RulE Management Platforms (REMPs) allow software engineers to represent programming logic as conditional sentences that relate statements of facts (i.e., rules). A fundamental problem of REMPs lies at the intersection of performance, adaptability and reliability of rule- driven applications. In today’s rapidly changing business requirements, software adaptability is critical element that ensures success. REMPs provide software adaptability by burying the complexity of rule invocation in REMP engines and enabling stakeholders to concentrate on business aspects of highly modular rules. Naturally, rule-driven applications should exhibit excellent performance, since REMP engines should be able to invoke highly modular rules in parallel in response to asserting different facts. In reality, it is a hard and open problem to parallelize the execution of rules, since it leads to the loss of reliability and adaptability of rule-driven applications. Our preliminary results show that possible races can be detected statically among rules, and we created an algorithm for automatically preventing these races inside the REMP engine. Next, we use sensitivity analysis to find better schedules among simultaneously executing rules to improve the overall performance of the application. We implemented our solution for JBoss Drools and we evaluated it on three applications. The results suggest that our solution is effective, since we achieved over 225% speedup on average.  You can learn more from our PERLATO website.

Protecting and minimizing databases for Software Testing

taSks (PISTIS)

We created a novel approach for Protecting and mInimizing databases for Software TestIng taSks (PISTIS) that both sanitizes a database and minimizes it. PISTIS uses a weight- based data clustering algorithm that partitions data in the database using information from program analysis that indicate how this data is used by the application. For each cluster, a centroid object is computed that represents different persons or entities in the cluster, and we use associative rule mining to compute and use constraints to ensure that the centroid objects are representative of the general population of data in the cluster. Doing so also sanitize information, since these centroid objects replace the original data to make it difficult for attackers to infer sensitive information. Thus, we reduce a large database to a few centroid objects and we show in our experiments with four applications that test coverage stays within a close range to its original level. You can learn more from our PISTIS website.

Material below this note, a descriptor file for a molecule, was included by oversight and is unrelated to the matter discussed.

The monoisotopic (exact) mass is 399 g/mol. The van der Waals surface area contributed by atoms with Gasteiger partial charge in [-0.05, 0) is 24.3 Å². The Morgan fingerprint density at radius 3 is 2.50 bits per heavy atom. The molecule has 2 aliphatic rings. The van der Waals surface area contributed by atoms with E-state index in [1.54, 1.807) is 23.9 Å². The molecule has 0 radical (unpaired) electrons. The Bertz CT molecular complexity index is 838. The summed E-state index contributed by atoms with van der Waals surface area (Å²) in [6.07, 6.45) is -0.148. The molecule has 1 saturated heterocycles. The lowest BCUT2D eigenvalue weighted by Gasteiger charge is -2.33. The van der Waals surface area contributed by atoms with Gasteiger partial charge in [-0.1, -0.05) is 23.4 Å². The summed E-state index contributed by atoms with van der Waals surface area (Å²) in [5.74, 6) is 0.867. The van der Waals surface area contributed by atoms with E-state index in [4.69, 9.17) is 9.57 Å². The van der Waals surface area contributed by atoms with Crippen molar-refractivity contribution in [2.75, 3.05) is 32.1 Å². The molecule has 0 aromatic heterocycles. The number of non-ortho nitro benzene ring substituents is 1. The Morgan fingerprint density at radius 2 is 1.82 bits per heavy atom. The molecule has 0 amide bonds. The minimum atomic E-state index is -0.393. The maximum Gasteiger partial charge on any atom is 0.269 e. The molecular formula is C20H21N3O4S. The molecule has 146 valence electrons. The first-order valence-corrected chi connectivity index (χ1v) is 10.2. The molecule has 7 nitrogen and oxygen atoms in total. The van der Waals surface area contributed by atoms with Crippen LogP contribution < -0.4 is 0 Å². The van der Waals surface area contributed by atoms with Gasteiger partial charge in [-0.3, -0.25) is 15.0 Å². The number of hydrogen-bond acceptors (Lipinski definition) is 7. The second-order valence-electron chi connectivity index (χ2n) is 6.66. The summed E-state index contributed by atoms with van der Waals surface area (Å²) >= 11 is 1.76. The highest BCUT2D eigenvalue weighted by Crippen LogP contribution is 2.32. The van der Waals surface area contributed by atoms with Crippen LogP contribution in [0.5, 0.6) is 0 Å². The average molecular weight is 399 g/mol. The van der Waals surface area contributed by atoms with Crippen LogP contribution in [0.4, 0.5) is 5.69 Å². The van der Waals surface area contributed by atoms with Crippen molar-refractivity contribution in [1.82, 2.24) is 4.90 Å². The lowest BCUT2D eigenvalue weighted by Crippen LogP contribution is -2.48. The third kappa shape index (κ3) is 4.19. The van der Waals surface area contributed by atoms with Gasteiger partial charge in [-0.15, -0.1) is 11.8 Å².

ENhancing TRAceability usiNg API Calls and rElevant woRds

(ENTRANCER)

Software traceability is the ability to describe and follow the life of a requirement in both a forward and backward direction by defining relationships to related development artifacts. A plethora of different traceability recovery approaches use information retrieval techniques, which depend on the quality of the textual information in requirements and software artifacts. Not only is it important that stakeholders use meaningful names in these artifacts, but also it is crucial that the same names are used to specify the same concepts in different artifacts. Unfortunately, the latter is difficult to enforce and as a result, software traceability approaches are not as efficient and effective as they could be - to the point where it is questionable whether the anticipated economic and quality benefits were indeed achieved. We propose a novel and automatic approach for expanding corpora with relevant documentation that is obtained using external function call documentation and sets of relevant words, which we implemented in TraceLab. We experimented with three Java applications and we show that using our approach the precision of recovering traceability links was increased by up to 31% in the best case and by approximately 9% on average. You can learn more from our ENTRANCER website.

PRedicting software qualIty with Minimum fEatures (PRIME)